Fraud [ frôd ]
1. wrongful or criminal deception intended to result in financial or personal gain: © Oxford University Press
Fraud occurs when someone intentionally falsifies information or deceives Medicare and Medicaid.
Medicare and Medicaid fraud, waste, and abuse affects every American by draining critical resources from our health care system, and contributes to the rising cost of health care for all. Taxpayer dollars lost to fraud and waste harm multiple parties, particularly some of our most vulnerable citizens.
The U.S. Attorney General Eric Holder has placed the amount of fraud at $60 to $90 billion for Medicaid. If 10% of that number is attributed to In Home Health Care, we are looking at $6 to $9 billion in funds lost that could go to those in need.
HHS’s pay and chase model has been an open invitation to fraud. Catching the scammers after the fact is too late; most of the money is already gone. The government needs to process claims in a way that identifies questionable and improper claims before they are paid.” (Merrill Matthews, Forbes 2012 “It’s always easier to stop it on the front end,” said state Sen. David Sanders, an Arkansas Republican who authored a law establishing a special inspector general for Medicaid fraud. “What you want to try to do is prevent waste, fraud and abuse from happening.” The VCS solution addresses this exact statement.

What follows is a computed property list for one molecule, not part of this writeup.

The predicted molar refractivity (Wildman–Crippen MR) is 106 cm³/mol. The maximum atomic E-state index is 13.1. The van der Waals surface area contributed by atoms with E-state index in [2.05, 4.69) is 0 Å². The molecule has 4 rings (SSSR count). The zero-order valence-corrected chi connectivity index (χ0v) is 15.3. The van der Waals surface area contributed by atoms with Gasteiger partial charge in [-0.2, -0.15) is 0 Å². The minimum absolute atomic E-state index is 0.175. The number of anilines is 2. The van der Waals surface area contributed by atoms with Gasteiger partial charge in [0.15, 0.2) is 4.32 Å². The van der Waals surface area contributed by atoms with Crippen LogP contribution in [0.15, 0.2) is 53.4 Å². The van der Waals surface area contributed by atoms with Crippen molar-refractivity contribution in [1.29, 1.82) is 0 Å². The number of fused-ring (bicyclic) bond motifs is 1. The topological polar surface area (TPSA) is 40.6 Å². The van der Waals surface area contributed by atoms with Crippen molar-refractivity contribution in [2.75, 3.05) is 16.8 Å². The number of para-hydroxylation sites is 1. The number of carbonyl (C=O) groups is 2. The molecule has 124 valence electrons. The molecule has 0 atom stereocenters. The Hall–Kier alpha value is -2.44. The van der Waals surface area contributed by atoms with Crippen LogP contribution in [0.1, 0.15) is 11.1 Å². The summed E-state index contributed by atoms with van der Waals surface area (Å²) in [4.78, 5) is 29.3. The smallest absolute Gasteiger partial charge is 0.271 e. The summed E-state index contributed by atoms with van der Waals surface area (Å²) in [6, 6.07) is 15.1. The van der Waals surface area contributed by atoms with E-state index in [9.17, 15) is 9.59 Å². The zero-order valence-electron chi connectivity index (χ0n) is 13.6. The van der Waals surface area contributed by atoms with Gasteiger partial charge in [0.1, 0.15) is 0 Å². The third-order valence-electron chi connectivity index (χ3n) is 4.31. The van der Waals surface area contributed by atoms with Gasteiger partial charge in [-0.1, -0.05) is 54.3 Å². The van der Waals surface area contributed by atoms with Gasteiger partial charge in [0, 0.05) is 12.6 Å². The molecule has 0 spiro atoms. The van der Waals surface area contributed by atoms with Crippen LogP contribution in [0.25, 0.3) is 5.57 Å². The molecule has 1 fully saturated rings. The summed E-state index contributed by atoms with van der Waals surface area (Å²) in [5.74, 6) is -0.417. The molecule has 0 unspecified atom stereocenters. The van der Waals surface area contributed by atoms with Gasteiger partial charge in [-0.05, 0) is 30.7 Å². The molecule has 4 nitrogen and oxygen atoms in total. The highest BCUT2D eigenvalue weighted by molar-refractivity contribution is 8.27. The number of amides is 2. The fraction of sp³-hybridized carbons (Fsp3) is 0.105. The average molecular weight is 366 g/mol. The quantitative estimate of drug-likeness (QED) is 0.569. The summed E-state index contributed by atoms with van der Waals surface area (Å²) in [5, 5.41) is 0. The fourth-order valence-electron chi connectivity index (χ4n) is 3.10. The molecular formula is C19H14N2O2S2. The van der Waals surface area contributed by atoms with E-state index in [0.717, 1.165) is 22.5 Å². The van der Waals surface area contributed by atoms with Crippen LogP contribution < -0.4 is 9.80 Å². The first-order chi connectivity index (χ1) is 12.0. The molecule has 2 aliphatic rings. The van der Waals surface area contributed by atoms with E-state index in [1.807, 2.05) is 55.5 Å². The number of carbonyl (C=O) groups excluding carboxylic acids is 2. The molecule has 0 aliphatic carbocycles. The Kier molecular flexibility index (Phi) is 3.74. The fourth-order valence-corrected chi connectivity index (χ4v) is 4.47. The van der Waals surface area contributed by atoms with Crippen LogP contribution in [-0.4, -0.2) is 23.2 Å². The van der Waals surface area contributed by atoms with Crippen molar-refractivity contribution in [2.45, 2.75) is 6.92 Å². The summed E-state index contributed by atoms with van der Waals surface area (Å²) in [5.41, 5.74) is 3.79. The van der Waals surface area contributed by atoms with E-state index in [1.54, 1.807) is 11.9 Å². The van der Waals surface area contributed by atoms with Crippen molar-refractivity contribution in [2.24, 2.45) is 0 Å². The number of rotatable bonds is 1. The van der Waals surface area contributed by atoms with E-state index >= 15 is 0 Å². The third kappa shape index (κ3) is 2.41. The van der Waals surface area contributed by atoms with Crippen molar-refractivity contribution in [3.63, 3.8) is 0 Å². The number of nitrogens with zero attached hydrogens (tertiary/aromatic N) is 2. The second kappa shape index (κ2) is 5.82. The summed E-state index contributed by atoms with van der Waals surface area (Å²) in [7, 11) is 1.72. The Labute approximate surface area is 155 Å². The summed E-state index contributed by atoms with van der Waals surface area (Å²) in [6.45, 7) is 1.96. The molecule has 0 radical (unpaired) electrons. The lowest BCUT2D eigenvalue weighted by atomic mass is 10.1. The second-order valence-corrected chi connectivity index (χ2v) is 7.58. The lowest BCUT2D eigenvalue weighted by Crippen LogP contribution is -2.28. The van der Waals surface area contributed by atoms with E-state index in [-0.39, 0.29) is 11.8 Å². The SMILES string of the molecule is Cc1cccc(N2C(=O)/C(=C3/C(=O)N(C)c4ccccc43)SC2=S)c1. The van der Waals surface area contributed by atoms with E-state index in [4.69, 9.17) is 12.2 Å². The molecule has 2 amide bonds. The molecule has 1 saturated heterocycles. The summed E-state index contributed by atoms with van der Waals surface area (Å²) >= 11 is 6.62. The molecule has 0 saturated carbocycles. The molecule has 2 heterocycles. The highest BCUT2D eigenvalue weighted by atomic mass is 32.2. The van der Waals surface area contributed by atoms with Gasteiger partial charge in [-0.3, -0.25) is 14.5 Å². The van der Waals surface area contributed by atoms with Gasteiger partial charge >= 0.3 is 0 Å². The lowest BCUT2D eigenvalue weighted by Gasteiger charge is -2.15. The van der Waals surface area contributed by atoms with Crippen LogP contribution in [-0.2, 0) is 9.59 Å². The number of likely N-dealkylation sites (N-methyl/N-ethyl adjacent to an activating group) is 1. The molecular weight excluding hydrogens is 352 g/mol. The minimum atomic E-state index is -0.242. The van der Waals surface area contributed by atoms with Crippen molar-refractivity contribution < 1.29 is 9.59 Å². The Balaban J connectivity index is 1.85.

Billing for Services Not Performed
“This is one of the largest areas of Medicaid provider fraud. A provider tries to bill Medicaid for a treatment, or procedure, or service, which was not actually performed. Examples would be billing for home health care hours when they were not provided.”
Office of the Attorney General of Washington State Website http://www.atg.wa.gov/MedicaidFraud/CommonTypes.aspx#.UzDmFLVOXr
NO ONE IS TO BLAME
Neither the states nor the state departments or the In Home Care Agencies are to blame for the fraud being committed in the In Home Care Industry. The tools necessary to combat errors and omissions as well as intentional deception has not been available until now. Fraud is real and is happening in every state. Companies may not even know the extent to which it is happening to them. The system is too easily manipulated using paper and telephony for companies to identify offenders. The VCS solution takes care of this problem.
The current system of monitoring HCA’s is susceptible to fraudulent activities because there is no identifiable method of validation or verification of time worked or care provided. Pushing buttons on a phone cannot sufficiently identify the caregiver’s identity (who pushed the buttons) and location, nor does it validate that the necessary care services were provided.
When the system relies on a phone call from the HCA, just the reliance on the phone alone can lead to potential problems:
It has been suggested that a landline be required, but about two-thirds of homes in the U.S. no longer have landline phones as people switch to cell phones, prepaid phones or Voice Over Internet Protocol (VOIP) such as Magic Jack, Vonage, Cisco Linksys, Ooma, Polycom and Grandstream.